Eight Female Artists Throw Political Punches

Amplified Art Network
Sergio Gomez February 1, 2017

Embedded Messages, Debating the Dream: Truth, Justice and the American Way

 Debra Thompson, White Death, 2015  Soda can tops, teaspoons with glass sugar cubes, insulin needles, glass crystals and encaustic on board, 6 X 48”

Debra Thompson, White Death, 2015
Soda can tops, teaspoons with glass sugar cubes, insulin needles, glass crystals and encaustic on board, 6 X 48”

The Art Center, Highland Park, IL – March 3 – April 3, 2017

With Social Justice art and revving up for a tumultuous new presidential administration, eight female art activists examine social and political issues driving change in America and impacting life in America. The Art Center hosts this exhibition Embedded Messages, Debating the Dream: Truth, Justice and the American Way. The work communicates strong political declarations provoking and pressing for awareness and social change through art with compelling, narrative stories on contemporary issues. The works collectively ask the viewer—what is happening with America, can we still identify the American dream and if so, who does the dream apply to?

With polarized political parties and a divided nation with the news media focusing on sound bites with biased editorials rather than real news, “Embedded Messages” stimulates important dialog, casting a critical eye on social justice issues both as a reflection of American society and as statements on events domestic and international. This timely, provocative exhibition features artists Sally Edelstein, Justyne Fischer, Karen Gutfreund, Penny Mateer, Sinan Revell, Debra Thompson, Linda Vallejo and Margi Weir who have spent their careers focused on creating activist art.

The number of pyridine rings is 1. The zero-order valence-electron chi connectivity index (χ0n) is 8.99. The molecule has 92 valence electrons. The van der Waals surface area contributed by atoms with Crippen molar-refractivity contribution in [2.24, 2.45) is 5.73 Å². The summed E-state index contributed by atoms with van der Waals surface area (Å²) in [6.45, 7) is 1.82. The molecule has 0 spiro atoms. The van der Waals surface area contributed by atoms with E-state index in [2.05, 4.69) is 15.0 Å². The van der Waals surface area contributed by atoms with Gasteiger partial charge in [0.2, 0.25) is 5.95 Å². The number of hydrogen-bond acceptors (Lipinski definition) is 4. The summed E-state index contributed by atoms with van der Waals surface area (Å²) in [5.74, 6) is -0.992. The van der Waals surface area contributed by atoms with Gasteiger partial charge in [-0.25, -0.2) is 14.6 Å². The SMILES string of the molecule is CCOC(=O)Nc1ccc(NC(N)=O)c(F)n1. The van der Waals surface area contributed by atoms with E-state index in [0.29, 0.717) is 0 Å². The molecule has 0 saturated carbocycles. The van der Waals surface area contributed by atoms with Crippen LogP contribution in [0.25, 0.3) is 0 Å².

Unified by topic, with “embedded messages” running throughout, this exhibition addresses racism, sexism, classicism, sexuality, gender identity, immigration, poverty, the environment, violence, and the ongoing wars. All is not as it appears on the surface, inviting the viewer to delve in closer to examine, ponder and discuss the inherent meanings to stimulate critical thinking and open pathways to potential answers and solutions. Reflecting their diverse backgrounds and distinctive approach to their mediums, the individual messages are delivered with irony, humor, compassion, defiance and strength; and when experienced together, invite conversations that will appeal to and engage a wide range of audiences. Join the Discussion—be curious, be informed, and be a change-agent.

 Sinan Revell, DoppelgANGER-Self as Border Patrol, 2005  Inkjet Photographic Print 18 x 27 inches

Sinan Revell, DoppelgANGER-Self as Border Patrol, 2005
Inkjet Photographic Print 18 x 27 inches

ABOUT:

Karen Gutfreund Art. Gutfreund is a curator/artist that specializes in creating exhibitions in venues around the US on themes of “art as activism” to stimulate dialog, raise consciousness and encourage social change.

The Art Center, 1957 Sheridan Rd, Highland Park, IL 60035, (847) 432-1888
Gallery hours: Monday – Saturday 10:00 – 4:30 p.m. and Sundays by appointment only.
Opening Reception, Friday, March 3rd.
Exhibition Dates: March 3 – April 3, 2017

 Justyne Fischer, The Sunshine State, 2014 Ink, Voile, stretcher bars, floater frame 50 x 50 inches

Justyne Fischer, The Sunshine State, 2014
Ink, Voile, stretcher bars, floater frame 50 x 50 inches

 Margi Weir, Home is Where, 2011 Digital ink print on rag paper 24 x 20 inches 2011

Margi Weir, Home is Where, 2011
Digital ink print on rag paper 24 x 20 inches 2011